Fast forward some years to when I discovered the Alexander Technique. I would come out of lessons with such a heightened awareness of my body that I would rush to the practice room to work on my viola technique before it wore off. I’d lift and drop my fingers with less and less effort. I’d hold the bow with just the friction of the skin against the wood. I’d stop and inhibit my shoulders raising here and there. Everything seemed to get easier and sound better all at once.

Along with this awareness of what was going on with my body while playing the viola, came an awareness of the aftermath. For the first time in ten years of viola playing I was in pain after only a few hours of playing per day. In fact, if I had an orchestra rehearsal I would not be able to practice more than one hour that day or the next day would have to be a day off. The discomfort was far worse than anything I had ever experienced resulting from playing. I had had acute pain during music festivals where I’d play 6-10 hours in a day for weeks, but not from only a few hours a day.

My only tool at the time to relieve the pain was to lie on the floor with a few books under my head. The discomfort was such a strong stimulus that if it was possible, I’d lie down every 30-45 minutes to undo what I was doing to myself while playing. I was somewhat aware of it, but my skill of inhibition was not refined enough to help much while playing which was even more habitual than sitting and standing. At the time there was no way I could avoid the hours of playing/practicing without failing my courses so I figured that I’d just have to build in lots of breaks and stop when I just couldn’t take it anymore in rehearsals.

I went on for years taking Alexander lessons to improve my viola technique and I spent a long time practicing inhibition in various ways. I’d practice on the floor. I’d tease myself with the viola, holding it in my right hand and bring it to my neck trying to notice if I was actually bringing my neck forward to the viola. Taking long periods off the viola helped. I had the great fortune of being able to stop playing for a couple of months which let me forget some of my muscle memory. Relearning to play from a somewhat blank slate was very useful. I even taught myself to play without the shoulder rest because I had never played without one and like learning a fresh piece of music, it wasn’t habitual. It was this last venture (and accumulation of a number of AT lessons) that lead me to a great discovery.

Figuring out how to balance the viola without gripping it constantly is a real parlor trick. My old method of doing this was to adapt the viola to me somehow. I realized that if I was to be able to balance the viola without gripping or filling in the empty space with gear I had to relearn how to use my arms, shoulders, and torso to balance the viola. I will get into the specifics of how to balance the viola without the shoulder rest and the dangers of the shoulder rest in my next post, but for now I’d like to focus on the significance of the discovery that viola technique can’t be separated from the use of the self.

harp illusionThe viola is an inanimate object after all, so what we call viola technique can’t be separated realistically from the technique of movement while balancing in gravity. We are moving around the viola, supporting it, and manipulating it. The viola can only respond to what we do. Suddenly my experience of the AT applied to the viola got vastly clearer and I realized what an idiot I had been for separating the two skills in my mind. I realized that by narrowly focusing on my fingers and arms I drew myself closer to the viola seemingly in an attempt to bring my self (brain, spine, heart, consciousness) closer to the activity.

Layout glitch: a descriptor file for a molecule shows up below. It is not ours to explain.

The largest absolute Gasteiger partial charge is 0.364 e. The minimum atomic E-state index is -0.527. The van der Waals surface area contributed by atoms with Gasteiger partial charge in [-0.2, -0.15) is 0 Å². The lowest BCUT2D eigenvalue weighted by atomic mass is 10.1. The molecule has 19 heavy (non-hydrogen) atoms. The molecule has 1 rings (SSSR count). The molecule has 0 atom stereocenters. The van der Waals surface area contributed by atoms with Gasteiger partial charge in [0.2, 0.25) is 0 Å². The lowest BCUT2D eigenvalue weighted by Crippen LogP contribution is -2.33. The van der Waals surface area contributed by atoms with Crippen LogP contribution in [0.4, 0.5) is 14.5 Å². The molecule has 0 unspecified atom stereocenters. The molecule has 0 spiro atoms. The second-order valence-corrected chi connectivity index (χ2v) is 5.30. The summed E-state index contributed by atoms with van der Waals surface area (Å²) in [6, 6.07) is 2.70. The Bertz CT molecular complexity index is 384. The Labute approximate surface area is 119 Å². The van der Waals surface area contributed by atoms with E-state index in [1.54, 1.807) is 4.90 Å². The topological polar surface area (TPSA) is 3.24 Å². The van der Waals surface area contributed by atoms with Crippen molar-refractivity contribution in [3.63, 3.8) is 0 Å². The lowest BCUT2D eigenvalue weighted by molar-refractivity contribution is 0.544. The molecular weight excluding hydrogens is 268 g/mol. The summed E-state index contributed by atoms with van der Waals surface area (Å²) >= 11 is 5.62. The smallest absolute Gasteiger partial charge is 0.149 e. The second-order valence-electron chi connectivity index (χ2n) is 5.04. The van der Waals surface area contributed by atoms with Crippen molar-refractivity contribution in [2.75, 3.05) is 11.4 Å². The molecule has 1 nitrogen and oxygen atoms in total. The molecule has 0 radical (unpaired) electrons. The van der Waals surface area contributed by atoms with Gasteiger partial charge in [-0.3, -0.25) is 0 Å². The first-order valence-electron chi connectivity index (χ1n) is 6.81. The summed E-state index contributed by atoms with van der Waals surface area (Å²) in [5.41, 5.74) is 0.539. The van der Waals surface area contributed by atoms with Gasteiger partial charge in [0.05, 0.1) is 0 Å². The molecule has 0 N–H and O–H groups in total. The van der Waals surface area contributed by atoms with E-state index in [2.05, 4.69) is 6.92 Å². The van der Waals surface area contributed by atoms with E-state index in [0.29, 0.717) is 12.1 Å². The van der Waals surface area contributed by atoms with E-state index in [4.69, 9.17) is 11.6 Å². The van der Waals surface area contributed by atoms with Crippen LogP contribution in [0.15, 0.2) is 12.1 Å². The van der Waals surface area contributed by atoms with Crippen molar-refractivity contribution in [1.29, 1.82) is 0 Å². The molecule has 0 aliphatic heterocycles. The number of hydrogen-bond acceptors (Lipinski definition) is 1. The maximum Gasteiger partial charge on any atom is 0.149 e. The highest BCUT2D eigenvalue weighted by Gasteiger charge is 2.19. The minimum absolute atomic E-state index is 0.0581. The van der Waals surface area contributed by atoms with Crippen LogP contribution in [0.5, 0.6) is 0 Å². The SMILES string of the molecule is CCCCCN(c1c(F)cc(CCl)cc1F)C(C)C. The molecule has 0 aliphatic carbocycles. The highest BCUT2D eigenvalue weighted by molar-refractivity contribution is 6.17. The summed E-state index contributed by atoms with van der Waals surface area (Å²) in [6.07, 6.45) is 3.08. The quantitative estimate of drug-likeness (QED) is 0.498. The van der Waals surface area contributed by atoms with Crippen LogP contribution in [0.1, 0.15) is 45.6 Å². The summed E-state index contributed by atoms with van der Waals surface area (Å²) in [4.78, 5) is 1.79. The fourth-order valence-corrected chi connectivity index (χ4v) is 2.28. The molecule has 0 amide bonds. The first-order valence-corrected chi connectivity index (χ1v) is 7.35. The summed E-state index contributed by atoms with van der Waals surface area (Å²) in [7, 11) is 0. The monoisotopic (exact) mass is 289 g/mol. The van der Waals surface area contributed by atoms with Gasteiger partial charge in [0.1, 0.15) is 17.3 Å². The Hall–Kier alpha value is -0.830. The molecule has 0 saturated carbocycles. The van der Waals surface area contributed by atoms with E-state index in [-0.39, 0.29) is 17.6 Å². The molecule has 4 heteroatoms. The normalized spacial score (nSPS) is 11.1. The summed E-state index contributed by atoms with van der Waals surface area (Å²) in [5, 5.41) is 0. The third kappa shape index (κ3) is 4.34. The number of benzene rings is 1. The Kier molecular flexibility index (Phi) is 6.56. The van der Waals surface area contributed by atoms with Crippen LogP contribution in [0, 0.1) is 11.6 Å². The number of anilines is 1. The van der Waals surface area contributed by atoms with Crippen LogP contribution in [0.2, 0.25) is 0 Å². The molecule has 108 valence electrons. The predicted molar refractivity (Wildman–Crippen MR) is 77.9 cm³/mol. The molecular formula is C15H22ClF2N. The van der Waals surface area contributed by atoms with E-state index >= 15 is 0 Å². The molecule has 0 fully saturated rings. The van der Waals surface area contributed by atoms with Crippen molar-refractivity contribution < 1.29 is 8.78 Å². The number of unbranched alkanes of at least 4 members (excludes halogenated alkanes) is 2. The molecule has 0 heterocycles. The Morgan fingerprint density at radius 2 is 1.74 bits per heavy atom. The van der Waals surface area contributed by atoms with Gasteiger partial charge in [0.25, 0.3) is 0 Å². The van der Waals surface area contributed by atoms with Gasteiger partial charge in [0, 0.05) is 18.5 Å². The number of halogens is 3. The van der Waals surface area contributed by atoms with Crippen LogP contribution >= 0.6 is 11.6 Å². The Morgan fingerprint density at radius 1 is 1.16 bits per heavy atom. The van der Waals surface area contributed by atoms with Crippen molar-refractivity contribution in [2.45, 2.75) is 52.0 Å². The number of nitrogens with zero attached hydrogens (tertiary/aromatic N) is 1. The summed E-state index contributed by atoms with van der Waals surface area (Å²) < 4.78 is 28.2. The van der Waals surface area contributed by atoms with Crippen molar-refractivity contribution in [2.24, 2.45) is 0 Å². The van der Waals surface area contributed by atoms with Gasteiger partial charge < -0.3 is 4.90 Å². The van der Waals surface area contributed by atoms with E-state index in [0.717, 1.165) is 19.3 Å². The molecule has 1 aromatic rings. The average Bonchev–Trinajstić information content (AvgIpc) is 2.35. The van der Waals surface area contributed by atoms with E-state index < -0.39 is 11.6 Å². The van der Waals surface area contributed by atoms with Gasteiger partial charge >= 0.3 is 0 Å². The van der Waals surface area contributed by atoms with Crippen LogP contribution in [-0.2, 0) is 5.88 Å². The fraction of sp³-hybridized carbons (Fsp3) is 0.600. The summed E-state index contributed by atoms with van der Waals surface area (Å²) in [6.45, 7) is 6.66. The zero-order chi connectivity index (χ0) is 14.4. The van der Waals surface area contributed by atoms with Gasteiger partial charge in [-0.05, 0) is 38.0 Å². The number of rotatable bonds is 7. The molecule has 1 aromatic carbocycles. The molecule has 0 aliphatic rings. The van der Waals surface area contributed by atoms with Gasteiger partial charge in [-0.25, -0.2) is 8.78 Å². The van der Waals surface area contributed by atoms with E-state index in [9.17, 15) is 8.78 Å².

What was so wonderful about the AT in relation to viola playing for me was that it gave me such a strong distinction of what was me, where I was in space, and what was the viola and where it was in relation to me. Before, I was unconsciously melting into the viola and trying to move around the viola in unnatural ways because I was unaware of how my body worked from a muscular and skeletal level. I knew where I had to get to on the viola and would will my way there, often without reasoning out how I was to get there realistically. Interestingly, this new distinction also had a side effect of helping me separate myself from the identity of being a violist. Suddenly I was me and the viola was the viola instead of some unnatural hybrid. Looking back I had probably heard a teacher say that the viola is an extension of you or something along those lines which I obviously took to an extreme.

I then decided to put my primary focus on letting my consciousness live inside my body rather than superimposing it onto the viola. That’s not to say that the viola, my fingers, etc., weren’t in my awareness, but they were no longer my primary focus. I shifted my attention to what Alexander called, “The Primary Control.” This stated as simply as possible: a certain relationship of the skull, spine, and limbs; where the head and limbs are supported by the central axis of the body that is lengthening naturally in response to gravity, and in turn the head and limbs are not being pulled into the torso.

When the primary control of the body is functioning properly the use of the limbs becomes near effortless in experience. The ribs become free to ride the breath, and movements are initiated from a lengthening of the whole body, from the spine right out to the fingertips and toes. Contrast that idea to what most musicians think they need to do to play: grip the bow, press the fingers into the string, hold the viola, etc.